Just as copy editors absorbed tasks that were once those of the composing room, the copy editor’s job is coming unbundled. Where does the copy editor provide the most value if technology changes drastically? Copy editors write headlines mostly because of the long-ago technology of fitting columns of type onto broadsheet pages. What is the copy editor’s role when a reporter is tweeting, chatting or responding to a comment in a blog, or a photographer is posting a photo gallery? Aggregating, curating and SEO — critical thinking and linking — are closer to copy editing than many tasks they’ve had to do in recent years.

    Copy editors still have a valuable role, but the assembly line is no longer the model … except where it is. Too many publishers assume the staffing for the fast-paced back-and-forth online can be made to put out the traditional one-chance-to-get-it-right newspaper. One is a linear process and the other is a network. The work flow is much different.

    Much of this discussion is probably too late for some newsrooms. When the cuts came, they were made with a blunt instrument. Even the web team got the boot in some places. Still, I challenge copy editors to prove their value. It might seem flippant, but there’s a point behind this: Start your own newspaper. Call it The Edited News. Show why it’s marketable.

  8. J.L. Miller
    Posted January 22, 2010 at 11:24 am | Permalink

    “A copy editors job is to catch those.”
    “Copy editing is not an after thought …”
    “On the other hand, laying off skilled craftsman …”
    Just goes to show you that everyone needs an editor.

  9. Gene Krzyzynski
    Posted January 22, 2010 at 9:01 pm | Permalink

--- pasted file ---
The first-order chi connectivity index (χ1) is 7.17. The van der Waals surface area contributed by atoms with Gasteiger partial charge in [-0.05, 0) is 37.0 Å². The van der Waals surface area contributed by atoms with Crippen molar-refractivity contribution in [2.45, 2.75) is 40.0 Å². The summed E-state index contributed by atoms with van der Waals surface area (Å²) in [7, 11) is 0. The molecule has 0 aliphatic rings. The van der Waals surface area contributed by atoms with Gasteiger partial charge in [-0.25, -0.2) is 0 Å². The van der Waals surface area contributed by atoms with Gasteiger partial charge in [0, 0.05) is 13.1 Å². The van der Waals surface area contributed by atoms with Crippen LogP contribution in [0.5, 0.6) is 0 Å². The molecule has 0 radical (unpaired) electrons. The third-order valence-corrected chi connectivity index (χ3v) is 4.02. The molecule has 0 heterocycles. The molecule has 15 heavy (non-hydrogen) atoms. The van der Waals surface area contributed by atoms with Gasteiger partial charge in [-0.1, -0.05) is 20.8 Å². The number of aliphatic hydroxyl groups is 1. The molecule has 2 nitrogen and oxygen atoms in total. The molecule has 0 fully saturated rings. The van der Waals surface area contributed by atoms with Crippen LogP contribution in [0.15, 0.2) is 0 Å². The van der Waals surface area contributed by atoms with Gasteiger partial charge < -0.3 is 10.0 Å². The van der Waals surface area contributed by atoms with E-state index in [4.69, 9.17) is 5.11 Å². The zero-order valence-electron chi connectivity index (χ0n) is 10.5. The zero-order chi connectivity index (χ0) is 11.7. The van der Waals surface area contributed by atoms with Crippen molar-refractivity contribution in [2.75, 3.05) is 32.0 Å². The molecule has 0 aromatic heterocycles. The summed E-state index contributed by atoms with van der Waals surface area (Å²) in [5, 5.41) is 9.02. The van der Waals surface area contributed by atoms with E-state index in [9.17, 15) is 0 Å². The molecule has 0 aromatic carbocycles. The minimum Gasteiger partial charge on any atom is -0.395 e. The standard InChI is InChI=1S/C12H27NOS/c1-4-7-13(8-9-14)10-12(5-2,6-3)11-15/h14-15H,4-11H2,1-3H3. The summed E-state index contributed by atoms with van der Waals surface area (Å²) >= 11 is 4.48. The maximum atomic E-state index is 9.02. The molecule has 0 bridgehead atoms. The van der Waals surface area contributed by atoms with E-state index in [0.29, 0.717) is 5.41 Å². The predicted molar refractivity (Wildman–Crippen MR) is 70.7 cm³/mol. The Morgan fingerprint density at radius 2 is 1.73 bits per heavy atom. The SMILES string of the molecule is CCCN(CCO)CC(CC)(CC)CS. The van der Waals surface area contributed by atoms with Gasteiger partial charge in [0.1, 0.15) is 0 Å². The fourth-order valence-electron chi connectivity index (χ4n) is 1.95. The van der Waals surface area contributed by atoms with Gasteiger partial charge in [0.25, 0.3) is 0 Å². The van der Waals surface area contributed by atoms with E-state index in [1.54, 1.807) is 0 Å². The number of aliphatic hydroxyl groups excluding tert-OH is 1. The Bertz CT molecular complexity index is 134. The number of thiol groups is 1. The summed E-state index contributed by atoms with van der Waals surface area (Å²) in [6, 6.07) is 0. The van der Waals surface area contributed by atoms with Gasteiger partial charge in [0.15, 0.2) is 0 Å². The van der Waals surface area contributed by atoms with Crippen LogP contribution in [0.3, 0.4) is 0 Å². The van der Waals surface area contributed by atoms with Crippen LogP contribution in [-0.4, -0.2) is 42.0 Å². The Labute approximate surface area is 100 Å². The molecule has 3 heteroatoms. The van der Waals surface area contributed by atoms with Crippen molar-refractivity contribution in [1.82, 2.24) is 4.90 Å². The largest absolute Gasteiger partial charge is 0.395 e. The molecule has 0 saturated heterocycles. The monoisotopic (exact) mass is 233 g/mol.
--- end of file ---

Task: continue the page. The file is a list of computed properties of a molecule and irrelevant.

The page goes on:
Exhibit A among real-time evidence on the importance of not cutting corners on copy editing comes from the January issue of the news industry’s very own bible, Editor & Publisher.

    “Buffalo, Buffett-style,” its Page One article on the Warren Buffett-owned Buffalo News, mentions the paper’s longtime publisher seven times, and twice more in the captions. All nine times, the surname used is Lipsi. His name, though, is Stan Lipsey.

    Case closed.

  10. Posted January 24, 2010 at 12:05 am | Permalink

    First, I’ll start by pointing out again how the American Copy Editors Society has failed to defend the profession. That organization needs to disband and refund dues — today.

    That being said, there are some good points here.

    * “But just as reporters are too willing to assume that somebody down the line will clean up the copy, copy editors are too often content to fix the same mistakes time and again.” Very good. But try to correct some of the flaws built in to the system. I did, and it was like beating my head against the wall. Resistance is strong in too many problem people in newsrooms, and they REALLY do not want to listen to “the desk.” (At this point, the numbskulls will reply: “It must have been THE WAY you were doing it.” They are ignorant and will stay ignorant for the rest of their days.)

    * “The problem solver who gets the paper out at night might be managing the whole newsroom on deadline but doesn’t have “direct reports” and isn’t seen as a manager of people.” Another great point. I don’t see that changing, either. The best reward I was ever offered for deadline performance came in college when someone bought alcohol. Nothing came close to that. In fact, one newspaper’s production department took the credit for 100 consecutive days of making deadline. That group had little to nothing to do with the accomplishment. No one cared.

    * “(A) study was done that arrived at a falsely inflated number of reads per copy, because the software used recorded the number of times a slug had been “touched,” which included everyone who moved it into a different “basket” in the pagination system, without having to open the story and read it.” Been there, seen that. It’s even more fun when people are trying to track corrections. There is no greater joy than having “handled” an article merely by moving it to the correct queue, and yet having to explain that and sign a name to a report about a mistake — especially when it’s the same type of mistake that’s been ignored repeatedly. (See above.)

    This could go on for some time, but the bottom line here is too many major flaws were ignored for far too long, and now copy desks are paying the price. The culprits, of course, were bad hiring, bad management, bad philosophies, and pointless organizations like ACES that should have been standing up for copy editors but instead chose to fiddle while Rome burned.